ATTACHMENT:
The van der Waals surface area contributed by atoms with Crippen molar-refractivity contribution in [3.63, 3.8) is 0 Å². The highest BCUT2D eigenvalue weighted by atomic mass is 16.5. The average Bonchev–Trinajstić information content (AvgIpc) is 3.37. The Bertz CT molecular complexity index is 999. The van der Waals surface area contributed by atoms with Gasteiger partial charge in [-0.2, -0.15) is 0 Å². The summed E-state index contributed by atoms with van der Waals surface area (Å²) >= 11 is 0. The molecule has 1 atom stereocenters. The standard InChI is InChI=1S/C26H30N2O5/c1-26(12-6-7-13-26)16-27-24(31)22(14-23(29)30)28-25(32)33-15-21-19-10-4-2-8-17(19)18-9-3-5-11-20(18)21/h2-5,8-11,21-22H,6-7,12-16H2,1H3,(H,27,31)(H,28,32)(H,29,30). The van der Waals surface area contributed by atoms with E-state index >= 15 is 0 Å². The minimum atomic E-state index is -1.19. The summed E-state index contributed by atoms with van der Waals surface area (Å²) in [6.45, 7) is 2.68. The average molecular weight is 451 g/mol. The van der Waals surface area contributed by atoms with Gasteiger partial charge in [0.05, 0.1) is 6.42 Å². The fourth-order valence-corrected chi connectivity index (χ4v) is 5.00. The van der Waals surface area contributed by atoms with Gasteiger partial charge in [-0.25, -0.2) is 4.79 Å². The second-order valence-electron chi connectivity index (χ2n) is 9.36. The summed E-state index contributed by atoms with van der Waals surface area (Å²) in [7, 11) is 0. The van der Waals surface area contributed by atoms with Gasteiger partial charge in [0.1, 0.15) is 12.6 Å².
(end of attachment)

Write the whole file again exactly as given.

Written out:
The van der Waals surface area contributed by atoms with Crippen molar-refractivity contribution in [3.63, 3.8) is 0 Å². The highest BCUT2D eigenvalue weighted by atomic mass is 16.5. The average Bonchev–Trinajstić information content (AvgIpc) is 3.37. The Bertz CT molecular complexity index is 999. The van der Waals surface area contributed by atoms with Gasteiger partial charge in [-0.2, -0.15) is 0 Å². The summed E-state index contributed by atoms with van der Waals surface area (Å²) >= 11 is 0. The molecule has 1 atom stereocenters. The standard InChI is InChI=1S/C26H30N2O5/c1-26(12-6-7-13-26)16-27-24(31)22(14-23(29)30)28-25(32)33-15-21-19-10-4-2-8-17(19)18-9-3-5-11-20(18)21/h2-5,8-11,21-22H,6-7,12-16H2,1H3,(H,27,31)(H,28,32)(H,29,30). The van der Waals surface area contributed by atoms with E-state index >= 15 is 0 Å². The minimum atomic E-state index is -1.19. The summed E-state index contributed by atoms with van der Waals surface area (Å²) in [6.45, 7) is 2.68. The average molecular weight is 451 g/mol. The van der Waals surface area contributed by atoms with Gasteiger partial charge in [0.05, 0.1) is 6.42 Å². The fourth-order valence-corrected chi connectivity index (χ4v) is 5.00. The van der Waals surface area contributed by atoms with Gasteiger partial charge in [-0.25, -0.2) is 4.79 Å². The second-order valence-electron chi connectivity index (χ2n) is 9.36. The summed E-state index contributed by atoms with van der Waals surface area (Å²) in [7, 11) is 0. The van der Waals surface area contributed by atoms with Gasteiger partial charge in [0.1, 0.15) is 12.6 Å².